Even now, on his far less innovative CBS show, elements of that trademark lampoonery survive. Earlier this month, Scarlett Johansson was on, and Dave had her set up a clip from her new movie Avengers: Age of Ultron. What played instead was an ultra-kitschy scene from some forgotten, low-budget ’50s sci-fi showing a robot that looked like a glorified Roomba chasing a suburban housewife. It was a simple moment — just a chuckle. But it captured the essence of Letterman’s humor. The laughable clip not only mocked talk show conventions and the self-importance of Hollywood, but subtly chastised the audience — which believes itself more sophisticated than audiences of the 1950s — for buying into the hype. No one else does that. Not even close.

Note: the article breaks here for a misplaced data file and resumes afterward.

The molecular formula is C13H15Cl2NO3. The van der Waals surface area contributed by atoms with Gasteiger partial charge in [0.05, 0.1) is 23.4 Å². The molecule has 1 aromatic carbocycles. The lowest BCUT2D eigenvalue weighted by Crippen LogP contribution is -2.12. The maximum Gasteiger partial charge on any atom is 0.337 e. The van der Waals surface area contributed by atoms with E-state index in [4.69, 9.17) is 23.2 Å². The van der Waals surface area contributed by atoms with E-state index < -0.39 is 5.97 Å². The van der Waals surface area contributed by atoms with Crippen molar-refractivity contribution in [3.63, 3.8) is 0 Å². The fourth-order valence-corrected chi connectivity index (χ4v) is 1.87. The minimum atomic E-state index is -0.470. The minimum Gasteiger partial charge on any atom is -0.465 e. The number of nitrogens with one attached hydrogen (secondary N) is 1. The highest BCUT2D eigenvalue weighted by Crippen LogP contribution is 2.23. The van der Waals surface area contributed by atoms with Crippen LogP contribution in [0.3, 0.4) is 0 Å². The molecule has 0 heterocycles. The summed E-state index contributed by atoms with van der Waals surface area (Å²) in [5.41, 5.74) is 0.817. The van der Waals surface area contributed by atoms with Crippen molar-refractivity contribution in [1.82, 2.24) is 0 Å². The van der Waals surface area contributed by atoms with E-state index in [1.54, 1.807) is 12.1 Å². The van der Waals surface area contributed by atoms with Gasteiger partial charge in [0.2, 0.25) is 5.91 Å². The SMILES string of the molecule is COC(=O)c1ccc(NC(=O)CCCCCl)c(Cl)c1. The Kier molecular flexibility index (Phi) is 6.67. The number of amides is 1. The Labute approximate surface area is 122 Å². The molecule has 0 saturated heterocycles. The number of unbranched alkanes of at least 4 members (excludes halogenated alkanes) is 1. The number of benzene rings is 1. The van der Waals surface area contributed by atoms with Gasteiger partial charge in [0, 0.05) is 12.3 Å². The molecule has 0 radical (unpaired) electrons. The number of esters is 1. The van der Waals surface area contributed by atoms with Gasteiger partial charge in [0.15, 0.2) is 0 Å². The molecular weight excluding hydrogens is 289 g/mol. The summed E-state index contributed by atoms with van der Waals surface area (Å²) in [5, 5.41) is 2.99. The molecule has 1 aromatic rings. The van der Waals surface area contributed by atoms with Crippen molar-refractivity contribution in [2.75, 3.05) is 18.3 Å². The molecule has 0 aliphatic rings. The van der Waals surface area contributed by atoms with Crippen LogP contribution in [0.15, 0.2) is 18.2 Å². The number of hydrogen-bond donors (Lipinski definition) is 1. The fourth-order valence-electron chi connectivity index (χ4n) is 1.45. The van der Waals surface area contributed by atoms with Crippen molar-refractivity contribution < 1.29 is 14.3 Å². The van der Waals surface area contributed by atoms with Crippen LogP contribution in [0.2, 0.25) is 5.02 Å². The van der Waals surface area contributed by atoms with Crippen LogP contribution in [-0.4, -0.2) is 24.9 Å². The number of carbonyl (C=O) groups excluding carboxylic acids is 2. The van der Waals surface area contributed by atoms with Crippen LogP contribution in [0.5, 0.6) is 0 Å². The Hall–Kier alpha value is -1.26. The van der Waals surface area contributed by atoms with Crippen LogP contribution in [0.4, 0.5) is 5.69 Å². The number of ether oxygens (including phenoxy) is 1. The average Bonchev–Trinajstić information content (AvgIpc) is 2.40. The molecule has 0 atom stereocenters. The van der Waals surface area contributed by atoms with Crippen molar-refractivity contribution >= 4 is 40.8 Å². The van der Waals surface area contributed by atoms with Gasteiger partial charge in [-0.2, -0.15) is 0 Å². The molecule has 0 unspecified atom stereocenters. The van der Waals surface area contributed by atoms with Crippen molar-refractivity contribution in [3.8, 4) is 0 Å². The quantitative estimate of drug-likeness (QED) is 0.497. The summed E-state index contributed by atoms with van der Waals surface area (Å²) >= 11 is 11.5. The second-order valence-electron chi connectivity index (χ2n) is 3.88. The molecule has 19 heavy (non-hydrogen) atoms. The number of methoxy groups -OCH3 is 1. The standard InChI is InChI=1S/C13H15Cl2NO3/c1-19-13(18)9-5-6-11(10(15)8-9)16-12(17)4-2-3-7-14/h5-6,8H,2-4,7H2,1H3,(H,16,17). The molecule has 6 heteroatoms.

Talk shows, ultimately, are supposed to be about talking. Dave has never had an equal there — certainly not in the current crop of late-night hosts. Letterman, at his best, didn’t interview guests. He interrogated them, bristling if someone got smarmy or he thought we were being sold a bill of goods. Far from “owing their personas” to Dave, today’s hosts are universally jovial and often painfully credulous. Fallon never met a guest he didn’t call “awesome.” James Cordon is like a charming kid brother. Seth Meyers is unabashedly sweet. Conan has the wit to be acerbic, but has always been more interested in self-deprecation. Leno, who owes his career to Dave, was congeniality incapable of irony.